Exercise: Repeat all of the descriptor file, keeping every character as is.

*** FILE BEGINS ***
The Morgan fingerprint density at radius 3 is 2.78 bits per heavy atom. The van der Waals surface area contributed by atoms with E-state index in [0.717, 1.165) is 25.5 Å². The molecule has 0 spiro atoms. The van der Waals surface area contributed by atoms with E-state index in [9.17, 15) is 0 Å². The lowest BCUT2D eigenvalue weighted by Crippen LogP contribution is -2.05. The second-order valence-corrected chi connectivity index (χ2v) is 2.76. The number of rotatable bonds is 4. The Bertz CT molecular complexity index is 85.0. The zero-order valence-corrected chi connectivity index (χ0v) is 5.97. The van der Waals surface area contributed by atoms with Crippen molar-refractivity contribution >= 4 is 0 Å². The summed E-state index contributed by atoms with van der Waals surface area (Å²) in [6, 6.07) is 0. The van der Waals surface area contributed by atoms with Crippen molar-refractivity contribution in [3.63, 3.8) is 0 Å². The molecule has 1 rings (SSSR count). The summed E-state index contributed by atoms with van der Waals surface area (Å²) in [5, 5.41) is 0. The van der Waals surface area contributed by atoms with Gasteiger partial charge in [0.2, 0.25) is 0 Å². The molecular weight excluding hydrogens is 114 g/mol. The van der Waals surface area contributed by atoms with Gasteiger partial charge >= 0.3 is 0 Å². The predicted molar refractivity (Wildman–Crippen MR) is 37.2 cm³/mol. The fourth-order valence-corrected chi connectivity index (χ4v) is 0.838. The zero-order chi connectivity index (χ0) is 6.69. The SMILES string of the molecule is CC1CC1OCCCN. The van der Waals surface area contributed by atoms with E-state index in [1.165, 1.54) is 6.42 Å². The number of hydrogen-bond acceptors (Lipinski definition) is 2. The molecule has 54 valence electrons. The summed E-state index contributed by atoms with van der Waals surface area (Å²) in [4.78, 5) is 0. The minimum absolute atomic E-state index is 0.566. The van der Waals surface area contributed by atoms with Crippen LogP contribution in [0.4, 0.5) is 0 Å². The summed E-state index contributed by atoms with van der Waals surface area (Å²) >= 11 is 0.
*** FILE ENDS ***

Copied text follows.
The Morgan fingerprint density at radius 3 is 2.78 bits per heavy atom. The van der Waals surface area contributed by atoms with E-state index in [0.717, 1.165) is 25.5 Å². The molecule has 0 spiro atoms. The van der Waals surface area contributed by atoms with E-state index in [9.17, 15) is 0 Å². The lowest BCUT2D eigenvalue weighted by Crippen LogP contribution is -2.05. The second-order valence-corrected chi connectivity index (χ2v) is 2.76. The number of rotatable bonds is 4. The Bertz CT molecular complexity index is 85.0. The zero-order valence-corrected chi connectivity index (χ0v) is 5.97. The van der Waals surface area contributed by atoms with Crippen molar-refractivity contribution >= 4 is 0 Å². The summed E-state index contributed by atoms with van der Waals surface area (Å²) in [6, 6.07) is 0. The van der Waals surface area contributed by atoms with Crippen molar-refractivity contribution in [3.63, 3.8) is 0 Å². The molecule has 1 rings (SSSR count). The summed E-state index contributed by atoms with van der Waals surface area (Å²) in [5, 5.41) is 0. The van der Waals surface area contributed by atoms with Gasteiger partial charge in [0.2, 0.25) is 0 Å². The molecular weight excluding hydrogens is 114 g/mol. The van der Waals surface area contributed by atoms with Gasteiger partial charge >= 0.3 is 0 Å². The predicted molar refractivity (Wildman–Crippen MR) is 37.2 cm³/mol. The fourth-order valence-corrected chi connectivity index (χ4v) is 0.838. The zero-order chi connectivity index (χ0) is 6.69. The SMILES string of the molecule is CC1CC1OCCCN. The van der Waals surface area contributed by atoms with E-state index in [1.165, 1.54) is 6.42 Å². The number of hydrogen-bond acceptors (Lipinski definition) is 2. The molecule has 54 valence electrons. The summed E-state index contributed by atoms with van der Waals surface area (Å²) in [4.78, 5) is 0. The minimum absolute atomic E-state index is 0.566. The van der Waals surface area contributed by atoms with Crippen LogP contribution in [0.4, 0.5) is 0 Å². The summed E-state index contributed by atoms with van der Waals surface area (Å²) >= 11 is 0.